On 12 November, Tom Newton Dunn, political editor of The Sun, published a story claiming Boris Johnson would accuse Jeremy Corbyn of “political onanism” over Brexit.
The piece claimed that Johnson, while addressing supporters at a West Midlands car factory, would say: “We face a historic choice. We can honour the wishes of the people, or else we can waste more time, at the cost of a billion pounds per month, and have two more referendums, one on Scotland and one on the EU — an expense of spirit and a waste of shame, more political self-obsession and onanism.”
When the prime minister delivered his speech he did not accuse Corbyn of political onanism. When Newton Dunn challenged Johnson over the missing line, the prime minister tried to laugh off question and said “all I can say is that a stray early draft seems to have somehow found its way into your otherwise peerless copy, by a process that I don’t pretend to understand, but I will make inquiries.” No such inquiries are known to have have happened, and they would be pointless. The “stray early draft” was fed to Newton Dunn deliberately with the intention that he would publish the reference to “onanism” (and explain that this was a synonym for masturbation.)
However, Newton Dunn’s story generated heavy criticism of Johnson’s crude reference. Having served its (presumed) purpose of making a schoolboy joke at the expense of the Labour leader, it was withdrawn from Johnson’s speech.
This was by no means the first time Boris Johnson has made references to masturbation. He claimed that the police “spaffed up the wall” resources on child abuse investigation. In 2015, he described jihadist terrorists as “literally wankers, severe onanists.”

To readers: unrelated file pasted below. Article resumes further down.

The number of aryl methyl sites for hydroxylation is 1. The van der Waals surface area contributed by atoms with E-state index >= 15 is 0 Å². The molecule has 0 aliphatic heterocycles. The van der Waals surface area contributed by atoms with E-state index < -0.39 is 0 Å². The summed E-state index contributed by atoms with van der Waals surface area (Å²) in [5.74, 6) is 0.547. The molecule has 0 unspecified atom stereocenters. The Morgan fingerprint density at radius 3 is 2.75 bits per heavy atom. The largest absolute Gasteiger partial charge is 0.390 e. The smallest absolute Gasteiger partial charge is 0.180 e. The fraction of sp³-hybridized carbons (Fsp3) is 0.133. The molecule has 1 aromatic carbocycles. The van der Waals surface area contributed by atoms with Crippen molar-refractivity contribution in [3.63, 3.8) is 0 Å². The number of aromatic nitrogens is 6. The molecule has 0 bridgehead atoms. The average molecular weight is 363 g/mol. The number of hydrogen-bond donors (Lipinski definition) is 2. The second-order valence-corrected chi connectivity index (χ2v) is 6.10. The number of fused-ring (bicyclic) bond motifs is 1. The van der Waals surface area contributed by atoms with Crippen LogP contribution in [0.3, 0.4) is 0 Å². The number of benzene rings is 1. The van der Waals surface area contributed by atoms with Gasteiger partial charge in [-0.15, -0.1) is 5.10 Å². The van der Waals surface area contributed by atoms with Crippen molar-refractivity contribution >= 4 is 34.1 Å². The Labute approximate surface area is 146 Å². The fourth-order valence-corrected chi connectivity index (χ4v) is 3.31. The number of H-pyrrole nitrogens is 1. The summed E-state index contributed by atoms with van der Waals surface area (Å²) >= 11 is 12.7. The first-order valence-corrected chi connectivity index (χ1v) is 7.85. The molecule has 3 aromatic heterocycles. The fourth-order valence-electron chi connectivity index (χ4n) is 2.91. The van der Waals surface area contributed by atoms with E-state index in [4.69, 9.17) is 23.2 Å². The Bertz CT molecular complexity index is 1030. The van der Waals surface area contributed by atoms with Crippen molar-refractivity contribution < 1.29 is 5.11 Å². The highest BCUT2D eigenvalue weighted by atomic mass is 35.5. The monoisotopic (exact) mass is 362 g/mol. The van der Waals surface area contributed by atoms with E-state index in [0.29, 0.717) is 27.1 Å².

Johnson’s arch suggestion that Newton Dunn had published “a stray early draft” was wilfully misleading, and a slur on his competence and integrity. Johnson’s claim that the line had found its way to Newton Dunn “by a process I don’t pretend to understand” was equally incredible. The entire episode shows that even friendly journalists and media enjoy no favours when Johnson and his advisers want to manufacture a story. They are expected to behave as passive regurgitators of any falsehood which is fed to them. Incidentally, the story repeats the centuries-old misrepresentation of onanism as an eponym. As portrayed in the Old Testament, the original Onan was almost certainly practising coitus interruptus rather than masturbation.
Note: the great New Yorker wit Dorothy Parker named her pet canary Onan because he spilled his seed upon the ground.